In the old days Lin­ton said sev­eral ended up in in­sti­tu­tions and then just dis­ap­peared from so­ci­ety, an el­e­ment that has to­day changed for the bet­ter.

“These char­ac­ters are just ab­sorbed into the sys­tems of to­day and they’re not no­ticed like they used to be,” he said.

Lin­ton’s child­hood mem­o­ries are pre­cious and he be­lieves those times will never re­turn in that form be­cause of the ad­vance­ment of tech­nol­ogy.

“The more and more in­su­lar peo­ple are be­com­ing from that tech­nol­ogy - there is some­thing be­ing lost,” he said.

“We had plenty of time to hunt, fish and play and things weren’t so com­pli­cated in those days. There wasn’t that much money around. They are pre­cious mem­o­ries. We all had our bum out of our pants bat­tling away but I’ll tell you what, it was an in­ter­est­ing life and one which I trea­sure to­day be­cause it moulded that ca­pac­ity to get on with it.”

Lin­ton knew Ned’s sur­viv­ing brother Jim Kelly, who was im­pris­oned at the time of the Stringy­bark Creek mur­ders. Some say that had he not been, he would have been caught up in the web of the Kelly Gang. Lin­ton said Jim used to speak to him about it - but they are se­crets he is not ready to dis­close. He has, how­ever, writ­ten about it, and when there is no harm to come from it, he imag­ines it will be made pub­lic knowl­edge.

“When you read some of the jour­nals of those days and you see peo­ple’s names men­tioned…here I am to­day with some di­rect per­sonal knowl­edge of some of those char­ac­ters of those times in bloody 1880 for God’s sake,” he said.

“We grew up with Grace Kelly’s chil­dren who mostly set­tled in and around Greta or Greta West with Wal­ter Grif­fiths mov­ing out to Mt Bruno later on.”

Af­ter the dust had set­tled fol­low­ing the tu­mul­tuous times, Grace and Jim moved into Grace’s son Pa­trick Grif­fiths’ house, and they saw out their days there. Grace passed away in 1940 and Jim in 1946. Lin­ton was only 10 years old when Grace died but he re­mem­bers her well, al­though he says she would have known him bet­ter than he knew her.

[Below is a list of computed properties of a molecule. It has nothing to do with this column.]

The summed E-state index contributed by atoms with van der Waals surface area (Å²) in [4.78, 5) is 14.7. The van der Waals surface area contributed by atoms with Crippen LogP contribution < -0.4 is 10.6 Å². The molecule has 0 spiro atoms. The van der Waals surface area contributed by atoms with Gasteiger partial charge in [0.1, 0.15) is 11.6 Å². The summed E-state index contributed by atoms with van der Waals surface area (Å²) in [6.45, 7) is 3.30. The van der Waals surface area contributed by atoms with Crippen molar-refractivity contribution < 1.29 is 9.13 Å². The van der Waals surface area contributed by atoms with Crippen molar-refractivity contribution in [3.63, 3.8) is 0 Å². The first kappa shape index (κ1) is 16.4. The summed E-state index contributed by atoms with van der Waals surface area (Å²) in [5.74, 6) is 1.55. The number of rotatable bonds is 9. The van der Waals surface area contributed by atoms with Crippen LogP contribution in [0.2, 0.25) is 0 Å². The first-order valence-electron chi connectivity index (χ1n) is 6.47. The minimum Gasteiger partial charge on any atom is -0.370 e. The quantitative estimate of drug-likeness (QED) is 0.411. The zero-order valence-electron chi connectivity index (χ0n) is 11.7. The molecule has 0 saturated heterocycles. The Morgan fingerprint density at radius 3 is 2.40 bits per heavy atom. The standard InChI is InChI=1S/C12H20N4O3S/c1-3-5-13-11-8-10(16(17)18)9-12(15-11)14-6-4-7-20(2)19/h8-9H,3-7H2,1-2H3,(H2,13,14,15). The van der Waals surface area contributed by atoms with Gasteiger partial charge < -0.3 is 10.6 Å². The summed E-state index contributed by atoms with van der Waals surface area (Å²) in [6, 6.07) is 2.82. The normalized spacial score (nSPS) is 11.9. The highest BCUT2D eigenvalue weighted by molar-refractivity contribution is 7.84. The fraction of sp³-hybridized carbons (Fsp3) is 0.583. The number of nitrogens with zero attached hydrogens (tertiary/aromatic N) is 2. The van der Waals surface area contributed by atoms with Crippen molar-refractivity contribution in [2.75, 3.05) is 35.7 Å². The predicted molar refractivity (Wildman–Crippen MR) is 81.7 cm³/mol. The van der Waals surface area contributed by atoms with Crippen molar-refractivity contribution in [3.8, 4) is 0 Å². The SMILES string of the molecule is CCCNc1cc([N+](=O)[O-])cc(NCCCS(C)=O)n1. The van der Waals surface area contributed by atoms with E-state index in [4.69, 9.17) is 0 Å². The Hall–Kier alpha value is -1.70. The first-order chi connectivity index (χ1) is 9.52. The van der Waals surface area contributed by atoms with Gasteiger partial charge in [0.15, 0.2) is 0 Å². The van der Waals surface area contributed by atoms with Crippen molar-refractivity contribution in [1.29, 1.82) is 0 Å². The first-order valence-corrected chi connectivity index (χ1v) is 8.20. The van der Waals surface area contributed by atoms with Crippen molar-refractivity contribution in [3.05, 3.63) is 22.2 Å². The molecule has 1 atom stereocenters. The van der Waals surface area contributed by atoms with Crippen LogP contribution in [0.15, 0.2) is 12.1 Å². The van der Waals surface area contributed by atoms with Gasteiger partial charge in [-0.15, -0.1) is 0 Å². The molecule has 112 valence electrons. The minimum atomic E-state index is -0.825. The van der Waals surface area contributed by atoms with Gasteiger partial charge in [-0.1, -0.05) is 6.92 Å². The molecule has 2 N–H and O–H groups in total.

The Grif­fiths fam­ily were bee­keep­ers, like the Briggs fam­ily, and they had an as­so­ci­a­tion with this pas­time that later be­came a life­long ca­reer for Lin­ton. Bee­keep­ing has led Lin­ton on a long jour­ney since leav­ing Wan­garatta High School as a 15 year old. He has been part of state and na­tional bee­keep­ing as­so­ci­a­tion bod­ies and has been the core of pos­i­tive change in an in­dus­try that’s worth bil­lions of dol­lars to Aus­tralia’s agri­cul­ture and hor­ti­cul­tural in­dus­tries. He has spent his whole life since leav­ing school work­ing with bees.

“Yes, I could have done many things but I don’t re­gret it and al­though I didn’t have any am­bi­tion to be a fron­trun­ner in the in­dus­try it just evolved nat­u­rally,” he said.

“It has given me a per­sonal rich­ness that I value as far as deal­ing with peo­ple and us­ing what­ever tal­ent I might have in ad­vo­cacy for the bee­keep­ing in­dus­try.”

Lin­ton has very much be­come an ex­pert of botany and has dis­cov­ered new species of eu­ca­lypt, a vi­tal source of flora for bees. Uni­ver­si­ties con­tact him all the time and he is very closely in­volved in land man­age­ment is­sues in Vic­to­ria, such as the avail­abil­ity of pub­lic land for api­arists to main­tain their hives. He made his liv­ing with honey pro­duc­tion un­til the mid-1970s when he turned his fo­cus to the rear­ing of queen stock in which he’s had a life-long in­ter­est.

“I be­came very in­ter­ested in the ge­net­ics of bees and it is much the same as work­ing with the ge­net­ics of cows, sheep or pigs,” he said.

“The same prin­ci­ples ap­ply and good pro­duc­tion is the top of the se­lec­tion cri­te­ria, fol­lowed by tem­per­a­ment as num­ber two. If you can get a crop of honey out of a hive with­out get­ting your hide nailed to the barn door with bee stings, it’s so much more pleas­ant.”

CA­REER / Wan­garatta bee­keeper and honey packer Kevin Jackel ( left) and North East Api­arists As­so­ci­a­tion sec­re­tary Lin­ton Briggs, wel­comed Everett Hast­ings from Canada on the day of his ar­rival in 1964.

TROOP­ERS / Jack Briggs out the front on his white charger at St Kilda Bar­racks.

FAM­ILY MAN

/ Lin­ton, his son Andrew and grand­chil­dren Ruben and Thomas en­joy some fam­ily time by the river.